Episode 12: Retrosuburbia with David Holmgren
Are you keen on the idea of permaculture but find the idea of starting an acreage in the country a bit much? Do your cortisone levels go through the roof whenever you see productive farmland being torn down for more cookie cutter suburbia? Are you baulking at the thought of perfectly good houses on your street being pulled down for battleship grey pre-fab concrete apartments? Would you prefer that you could do more things for yourself and with others at home rather than having everything outsourced for you at a price from the not-so-free market? According to David Holmgren, co-founder of permaculture, ‘Retrosuburbia’ can make all of this and more, a possibility.
But what IS Retrosuburbia? Well, I suppose I could paraphrase it badly for you, or we could hear it straight from the co-founder of permaculture himself! Given that David Holmgren is a household name, especially in the environment movement, I am very honoured that he agreed to be interviewed for this podcast!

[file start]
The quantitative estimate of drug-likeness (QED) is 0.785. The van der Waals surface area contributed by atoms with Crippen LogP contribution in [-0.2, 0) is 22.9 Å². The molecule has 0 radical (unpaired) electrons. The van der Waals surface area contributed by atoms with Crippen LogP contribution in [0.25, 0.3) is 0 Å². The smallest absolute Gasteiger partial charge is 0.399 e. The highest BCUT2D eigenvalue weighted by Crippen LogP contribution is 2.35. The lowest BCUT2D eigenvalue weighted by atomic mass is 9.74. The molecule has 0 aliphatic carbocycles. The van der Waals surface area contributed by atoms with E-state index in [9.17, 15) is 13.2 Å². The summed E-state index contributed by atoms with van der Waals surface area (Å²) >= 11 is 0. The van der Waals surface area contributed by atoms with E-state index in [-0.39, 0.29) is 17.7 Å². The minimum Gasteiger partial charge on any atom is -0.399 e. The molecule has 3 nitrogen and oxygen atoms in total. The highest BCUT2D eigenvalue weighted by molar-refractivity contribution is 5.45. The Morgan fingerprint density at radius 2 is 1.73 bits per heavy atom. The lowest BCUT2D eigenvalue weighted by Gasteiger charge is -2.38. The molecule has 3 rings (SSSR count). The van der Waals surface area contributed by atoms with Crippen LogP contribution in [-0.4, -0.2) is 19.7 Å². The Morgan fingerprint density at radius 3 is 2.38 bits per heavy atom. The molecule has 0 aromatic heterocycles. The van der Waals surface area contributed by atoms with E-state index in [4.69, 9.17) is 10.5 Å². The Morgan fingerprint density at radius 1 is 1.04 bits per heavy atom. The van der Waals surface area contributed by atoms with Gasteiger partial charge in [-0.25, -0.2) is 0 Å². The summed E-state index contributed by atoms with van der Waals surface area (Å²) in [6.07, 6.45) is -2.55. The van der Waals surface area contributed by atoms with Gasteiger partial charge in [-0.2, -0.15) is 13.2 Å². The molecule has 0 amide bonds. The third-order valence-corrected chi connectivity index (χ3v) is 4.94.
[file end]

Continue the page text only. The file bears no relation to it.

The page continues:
David Holmgren co-founded the Permaculture movement in the 1970's together with Bill Mollison. David has written many books on the subject and continues to write and speak on permaculture, and alternatives to the growth based society that we currently find ourselves living in. This includes solutions to the high-rise versus suburban sprawl dichotomy that is so dominant in current urban planning mentality. This approach is a central premise of the Retrosuburbia movement, a movement which has culminated in a large and colourful bestselling book. This book appears ubiquitously in the book collection of many environmental enthusiasts and rightfully so as it makes for essential reading!
In addition to exploring Retrosuburbia, David discusses the current predicaments and shortcomings that are inherent in the current system, such as inefficiency, waste, and erosion of community, the pressure and displacement of renters – not to mention the environmental toll. David explores his vision of a post-growth world in which the Retrosuburbia and Permaculture movements play a fundamental role.